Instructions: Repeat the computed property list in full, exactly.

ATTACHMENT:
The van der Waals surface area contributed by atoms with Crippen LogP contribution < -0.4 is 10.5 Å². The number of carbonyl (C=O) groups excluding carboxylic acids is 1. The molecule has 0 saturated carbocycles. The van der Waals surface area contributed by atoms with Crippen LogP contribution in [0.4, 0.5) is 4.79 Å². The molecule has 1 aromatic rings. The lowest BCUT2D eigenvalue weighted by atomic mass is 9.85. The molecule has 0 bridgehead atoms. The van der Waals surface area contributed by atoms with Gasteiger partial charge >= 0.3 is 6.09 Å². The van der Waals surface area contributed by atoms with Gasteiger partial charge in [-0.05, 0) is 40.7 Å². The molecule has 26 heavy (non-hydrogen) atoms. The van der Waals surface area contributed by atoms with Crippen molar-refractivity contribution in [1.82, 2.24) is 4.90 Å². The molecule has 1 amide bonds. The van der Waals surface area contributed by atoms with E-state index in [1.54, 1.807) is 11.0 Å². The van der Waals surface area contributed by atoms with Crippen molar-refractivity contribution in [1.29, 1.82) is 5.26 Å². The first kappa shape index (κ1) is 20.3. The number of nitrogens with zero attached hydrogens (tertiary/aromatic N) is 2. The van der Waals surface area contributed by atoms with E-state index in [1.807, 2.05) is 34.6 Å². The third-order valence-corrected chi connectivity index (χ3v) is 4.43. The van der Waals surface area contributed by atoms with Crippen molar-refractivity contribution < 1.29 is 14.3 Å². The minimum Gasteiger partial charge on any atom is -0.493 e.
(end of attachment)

The van der Waals surface area contributed by atoms with Crippen LogP contribution < -0.4 is 10.5 Å². The number of carbonyl (C=O) groups excluding carboxylic acids is 1. The molecule has 0 saturated carbocycles. The van der Waals surface area contributed by atoms with Crippen LogP contribution in [0.4, 0.5) is 4.79 Å². The molecule has 1 aromatic rings. The lowest BCUT2D eigenvalue weighted by atomic mass is 9.85. The molecule has 0 bridgehead atoms. The van der Waals surface area contributed by atoms with Gasteiger partial charge >= 0.3 is 6.09 Å². The van der Waals surface area contributed by atoms with Gasteiger partial charge in [-0.05, 0) is 40.7 Å². The molecule has 26 heavy (non-hydrogen) atoms. The van der Waals surface area contributed by atoms with Crippen molar-refractivity contribution in [1.82, 2.24) is 4.90 Å². The molecule has 1 amide bonds. The van der Waals surface area contributed by atoms with E-state index in [1.54, 1.807) is 11.0 Å². The van der Waals surface area contributed by atoms with Crippen molar-refractivity contribution in [1.29, 1.82) is 5.26 Å². The first kappa shape index (κ1) is 20.3. The number of nitrogens with zero attached hydrogens (tertiary/aromatic N) is 2. The van der Waals surface area contributed by atoms with E-state index in [1.807, 2.05) is 34.6 Å². The third-order valence-corrected chi connectivity index (χ3v) is 4.43. The van der Waals surface area contributed by atoms with Crippen molar-refractivity contribution < 1.29 is 14.3 Å². The minimum Gasteiger partial charge on any atom is -0.493 e.